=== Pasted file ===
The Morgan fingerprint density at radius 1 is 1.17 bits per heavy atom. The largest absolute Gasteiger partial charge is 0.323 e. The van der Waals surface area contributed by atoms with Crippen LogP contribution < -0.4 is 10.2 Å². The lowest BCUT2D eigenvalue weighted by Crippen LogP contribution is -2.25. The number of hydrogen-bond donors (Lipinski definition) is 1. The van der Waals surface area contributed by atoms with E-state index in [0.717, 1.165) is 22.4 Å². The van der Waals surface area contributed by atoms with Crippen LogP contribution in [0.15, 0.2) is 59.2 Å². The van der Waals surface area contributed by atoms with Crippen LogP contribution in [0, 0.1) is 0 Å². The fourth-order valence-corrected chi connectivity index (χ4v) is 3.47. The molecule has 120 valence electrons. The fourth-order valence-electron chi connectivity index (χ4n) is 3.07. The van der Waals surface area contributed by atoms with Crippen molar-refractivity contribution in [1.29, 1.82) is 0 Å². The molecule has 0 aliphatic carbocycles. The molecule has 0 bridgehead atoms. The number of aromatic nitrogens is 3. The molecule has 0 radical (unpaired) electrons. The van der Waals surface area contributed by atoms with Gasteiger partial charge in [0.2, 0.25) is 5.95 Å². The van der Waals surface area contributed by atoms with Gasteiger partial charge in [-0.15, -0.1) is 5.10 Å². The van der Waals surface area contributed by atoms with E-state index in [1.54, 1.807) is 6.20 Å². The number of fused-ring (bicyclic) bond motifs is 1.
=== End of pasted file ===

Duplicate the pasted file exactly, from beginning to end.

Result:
The Morgan fingerprint density at radius 1 is 1.17 bits per heavy atom. The largest absolute Gasteiger partial charge is 0.323 e. The van der Waals surface area contributed by atoms with Crippen LogP contribution < -0.4 is 10.2 Å². The lowest BCUT2D eigenvalue weighted by Crippen LogP contribution is -2.25. The number of hydrogen-bond donors (Lipinski definition) is 1. The van der Waals surface area contributed by atoms with E-state index in [0.717, 1.165) is 22.4 Å². The van der Waals surface area contributed by atoms with Crippen LogP contribution in [0.15, 0.2) is 59.2 Å². The van der Waals surface area contributed by atoms with Crippen LogP contribution in [0, 0.1) is 0 Å². The fourth-order valence-corrected chi connectivity index (χ4v) is 3.47. The molecule has 120 valence electrons. The fourth-order valence-electron chi connectivity index (χ4n) is 3.07. The van der Waals surface area contributed by atoms with Crippen molar-refractivity contribution in [1.29, 1.82) is 0 Å². The molecule has 0 aliphatic carbocycles. The molecule has 0 bridgehead atoms. The number of aromatic nitrogens is 3. The molecule has 0 radical (unpaired) electrons. The van der Waals surface area contributed by atoms with Gasteiger partial charge in [0.2, 0.25) is 5.95 Å². The van der Waals surface area contributed by atoms with Gasteiger partial charge in [-0.15, -0.1) is 5.10 Å². The van der Waals surface area contributed by atoms with E-state index in [1.54, 1.807) is 6.20 Å². The number of fused-ring (bicyclic) bond motifs is 1.